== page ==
Book Review: Bloody Brilliant Women


book review

This is a brilliant book. In fact, it’s a Bloody Brilliant book.

It does everything it promises on the front cover: it celebrates “the pioneers,  revolutionaries and geniuses your history teacher forgot to mention”.

Women like Beatrice Shilling, a gifted wartime engineer who found the solution to Merlin engines cutting out mid flight, giving the RAF an advantage over their German counterparts.

Women like Cicely Saunders, founder of the modern hospice movement. And Gertrude Bell,  writer, traveller and archaeologist, outshone in reputation but not ability by her colleague T.E. Lawrence.

The list goes on and on: women from all professions, all walks of life, all largely forgotten.

Cathy Newman, the author, is better known as a presenter on Channel 4 News. She is also, as this book proves, an engaging and talented writer.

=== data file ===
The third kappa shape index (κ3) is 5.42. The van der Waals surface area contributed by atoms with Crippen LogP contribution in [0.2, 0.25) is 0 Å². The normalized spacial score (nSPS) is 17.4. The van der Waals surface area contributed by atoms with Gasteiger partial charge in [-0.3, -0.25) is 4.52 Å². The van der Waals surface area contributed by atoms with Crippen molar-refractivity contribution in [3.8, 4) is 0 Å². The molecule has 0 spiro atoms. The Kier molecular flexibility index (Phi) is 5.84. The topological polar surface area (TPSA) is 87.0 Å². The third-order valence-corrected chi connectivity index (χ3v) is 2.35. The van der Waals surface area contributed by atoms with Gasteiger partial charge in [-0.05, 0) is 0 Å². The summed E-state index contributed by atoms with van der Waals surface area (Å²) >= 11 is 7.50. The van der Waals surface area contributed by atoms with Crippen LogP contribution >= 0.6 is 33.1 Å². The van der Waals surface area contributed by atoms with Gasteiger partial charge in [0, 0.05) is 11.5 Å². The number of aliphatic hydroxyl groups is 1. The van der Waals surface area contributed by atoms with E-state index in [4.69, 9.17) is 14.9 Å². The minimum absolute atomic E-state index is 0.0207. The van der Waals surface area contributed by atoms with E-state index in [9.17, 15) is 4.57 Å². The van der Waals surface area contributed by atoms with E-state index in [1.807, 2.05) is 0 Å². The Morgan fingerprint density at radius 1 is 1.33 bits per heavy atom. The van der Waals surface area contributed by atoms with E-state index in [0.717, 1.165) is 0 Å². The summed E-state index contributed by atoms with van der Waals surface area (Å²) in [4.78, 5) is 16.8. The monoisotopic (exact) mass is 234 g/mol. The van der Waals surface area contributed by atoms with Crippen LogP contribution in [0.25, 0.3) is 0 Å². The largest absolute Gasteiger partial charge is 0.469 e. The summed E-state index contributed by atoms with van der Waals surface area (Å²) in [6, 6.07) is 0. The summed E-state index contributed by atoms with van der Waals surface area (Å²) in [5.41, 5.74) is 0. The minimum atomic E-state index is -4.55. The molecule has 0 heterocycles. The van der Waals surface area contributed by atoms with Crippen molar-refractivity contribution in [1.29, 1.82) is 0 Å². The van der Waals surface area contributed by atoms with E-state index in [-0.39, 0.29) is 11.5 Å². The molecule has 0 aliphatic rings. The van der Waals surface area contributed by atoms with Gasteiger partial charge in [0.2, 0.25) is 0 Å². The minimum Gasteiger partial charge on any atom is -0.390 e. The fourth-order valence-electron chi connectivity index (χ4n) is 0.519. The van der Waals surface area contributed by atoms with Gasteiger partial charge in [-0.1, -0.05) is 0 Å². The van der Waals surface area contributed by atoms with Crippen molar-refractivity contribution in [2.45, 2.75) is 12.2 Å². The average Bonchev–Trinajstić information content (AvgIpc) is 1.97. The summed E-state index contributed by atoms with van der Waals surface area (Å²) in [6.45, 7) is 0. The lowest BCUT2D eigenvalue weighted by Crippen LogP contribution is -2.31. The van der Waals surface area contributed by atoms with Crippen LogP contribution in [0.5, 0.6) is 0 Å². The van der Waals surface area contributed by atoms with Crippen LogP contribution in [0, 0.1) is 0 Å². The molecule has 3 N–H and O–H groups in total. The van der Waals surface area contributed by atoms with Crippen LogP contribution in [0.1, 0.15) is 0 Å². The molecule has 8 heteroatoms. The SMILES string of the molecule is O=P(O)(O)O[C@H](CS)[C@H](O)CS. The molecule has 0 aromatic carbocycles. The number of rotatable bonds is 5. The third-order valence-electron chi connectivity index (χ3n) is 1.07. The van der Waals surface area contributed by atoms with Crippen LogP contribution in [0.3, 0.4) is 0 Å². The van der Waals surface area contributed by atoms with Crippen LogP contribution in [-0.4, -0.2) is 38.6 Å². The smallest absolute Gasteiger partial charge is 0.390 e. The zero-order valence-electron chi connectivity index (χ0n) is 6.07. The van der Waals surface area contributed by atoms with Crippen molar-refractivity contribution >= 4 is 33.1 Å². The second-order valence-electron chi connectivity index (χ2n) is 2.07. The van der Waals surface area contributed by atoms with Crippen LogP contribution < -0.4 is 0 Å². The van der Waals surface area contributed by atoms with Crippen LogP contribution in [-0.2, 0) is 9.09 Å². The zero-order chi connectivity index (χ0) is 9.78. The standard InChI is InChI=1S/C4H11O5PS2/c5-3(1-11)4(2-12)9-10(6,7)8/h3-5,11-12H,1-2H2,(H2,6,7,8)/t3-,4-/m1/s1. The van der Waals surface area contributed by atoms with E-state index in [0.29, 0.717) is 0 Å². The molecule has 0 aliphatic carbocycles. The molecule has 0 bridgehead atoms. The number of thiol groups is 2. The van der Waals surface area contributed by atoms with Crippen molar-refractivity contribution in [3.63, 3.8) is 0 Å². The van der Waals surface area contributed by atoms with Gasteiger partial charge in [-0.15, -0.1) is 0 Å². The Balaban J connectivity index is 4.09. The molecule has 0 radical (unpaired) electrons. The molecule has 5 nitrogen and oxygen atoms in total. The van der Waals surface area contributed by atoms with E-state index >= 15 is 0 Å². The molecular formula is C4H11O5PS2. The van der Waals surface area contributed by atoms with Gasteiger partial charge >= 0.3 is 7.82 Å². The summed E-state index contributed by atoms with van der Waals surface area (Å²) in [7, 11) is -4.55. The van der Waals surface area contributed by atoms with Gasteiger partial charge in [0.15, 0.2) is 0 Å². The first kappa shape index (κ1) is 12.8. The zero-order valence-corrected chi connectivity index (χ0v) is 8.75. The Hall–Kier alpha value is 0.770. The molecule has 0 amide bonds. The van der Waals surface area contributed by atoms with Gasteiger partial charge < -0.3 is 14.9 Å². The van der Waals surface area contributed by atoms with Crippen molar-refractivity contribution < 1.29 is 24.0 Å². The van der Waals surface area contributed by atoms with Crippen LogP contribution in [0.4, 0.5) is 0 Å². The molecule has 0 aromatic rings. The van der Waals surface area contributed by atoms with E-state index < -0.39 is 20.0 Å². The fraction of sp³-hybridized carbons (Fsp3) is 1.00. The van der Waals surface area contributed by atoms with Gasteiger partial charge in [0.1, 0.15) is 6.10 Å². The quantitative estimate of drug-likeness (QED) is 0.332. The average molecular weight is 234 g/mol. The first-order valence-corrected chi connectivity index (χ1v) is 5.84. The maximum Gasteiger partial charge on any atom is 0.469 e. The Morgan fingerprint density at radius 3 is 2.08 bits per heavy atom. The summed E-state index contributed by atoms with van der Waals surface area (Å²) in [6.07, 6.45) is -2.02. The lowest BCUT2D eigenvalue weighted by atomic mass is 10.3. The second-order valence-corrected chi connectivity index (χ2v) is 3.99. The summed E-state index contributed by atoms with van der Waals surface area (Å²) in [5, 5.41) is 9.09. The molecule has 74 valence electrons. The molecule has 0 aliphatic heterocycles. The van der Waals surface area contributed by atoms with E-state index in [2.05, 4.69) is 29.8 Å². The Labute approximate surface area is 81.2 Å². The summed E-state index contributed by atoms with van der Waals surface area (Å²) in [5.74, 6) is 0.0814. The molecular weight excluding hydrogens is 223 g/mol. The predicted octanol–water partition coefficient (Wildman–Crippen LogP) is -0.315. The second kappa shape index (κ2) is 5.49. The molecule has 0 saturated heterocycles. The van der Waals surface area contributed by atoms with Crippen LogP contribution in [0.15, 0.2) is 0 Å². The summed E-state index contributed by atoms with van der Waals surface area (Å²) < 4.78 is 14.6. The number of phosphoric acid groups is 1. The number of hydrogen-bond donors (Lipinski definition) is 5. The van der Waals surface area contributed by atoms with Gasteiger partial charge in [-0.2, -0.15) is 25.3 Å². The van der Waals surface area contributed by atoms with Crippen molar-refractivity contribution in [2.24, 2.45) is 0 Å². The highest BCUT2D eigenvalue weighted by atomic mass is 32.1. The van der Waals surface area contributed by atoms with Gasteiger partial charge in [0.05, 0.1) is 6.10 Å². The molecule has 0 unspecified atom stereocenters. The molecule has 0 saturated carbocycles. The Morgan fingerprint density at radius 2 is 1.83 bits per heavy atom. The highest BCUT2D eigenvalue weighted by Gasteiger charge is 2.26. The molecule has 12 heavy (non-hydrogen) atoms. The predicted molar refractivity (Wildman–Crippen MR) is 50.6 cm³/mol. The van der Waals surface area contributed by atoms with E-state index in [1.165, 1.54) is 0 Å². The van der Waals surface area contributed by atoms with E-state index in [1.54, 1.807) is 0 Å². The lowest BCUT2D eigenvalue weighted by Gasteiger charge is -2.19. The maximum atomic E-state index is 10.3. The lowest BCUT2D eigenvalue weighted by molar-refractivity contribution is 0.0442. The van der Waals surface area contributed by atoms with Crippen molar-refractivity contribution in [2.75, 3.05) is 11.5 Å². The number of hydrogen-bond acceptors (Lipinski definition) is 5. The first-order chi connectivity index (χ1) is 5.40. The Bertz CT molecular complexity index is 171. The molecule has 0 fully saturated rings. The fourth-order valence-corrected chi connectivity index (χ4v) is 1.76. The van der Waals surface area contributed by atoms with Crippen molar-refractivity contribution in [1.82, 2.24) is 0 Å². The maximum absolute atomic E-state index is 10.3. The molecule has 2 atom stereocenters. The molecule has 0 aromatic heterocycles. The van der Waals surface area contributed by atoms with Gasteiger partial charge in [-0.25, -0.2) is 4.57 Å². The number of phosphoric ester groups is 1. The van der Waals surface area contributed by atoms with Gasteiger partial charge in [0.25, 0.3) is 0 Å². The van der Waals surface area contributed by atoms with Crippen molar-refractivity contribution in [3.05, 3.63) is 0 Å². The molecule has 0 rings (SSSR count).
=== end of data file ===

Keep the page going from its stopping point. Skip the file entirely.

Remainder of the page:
Forget dull and dusty history textbooks. This one is readable, fascinating and inspiring. It will make you seethe, smile and sob with frustration in equal measure.

It is a book that makes me more proud than ever of the work the “Friend” has done, and continues to do, to celebrate “forgotten” women. Read about just one of them, our much-loved Annie S. Swan, here.

“Bloody Brilliant Women” is out now in paperback, published by William Collins.

Angela Gilchrist

Angela is Editor-in-Chief of “The People’s Friend” magazine. Her passions include cats, Highland ponies, good books, vegetarian food and long walks in the Scottish countryside. Her favourite place to get away from it all is the magical Isle of Skye.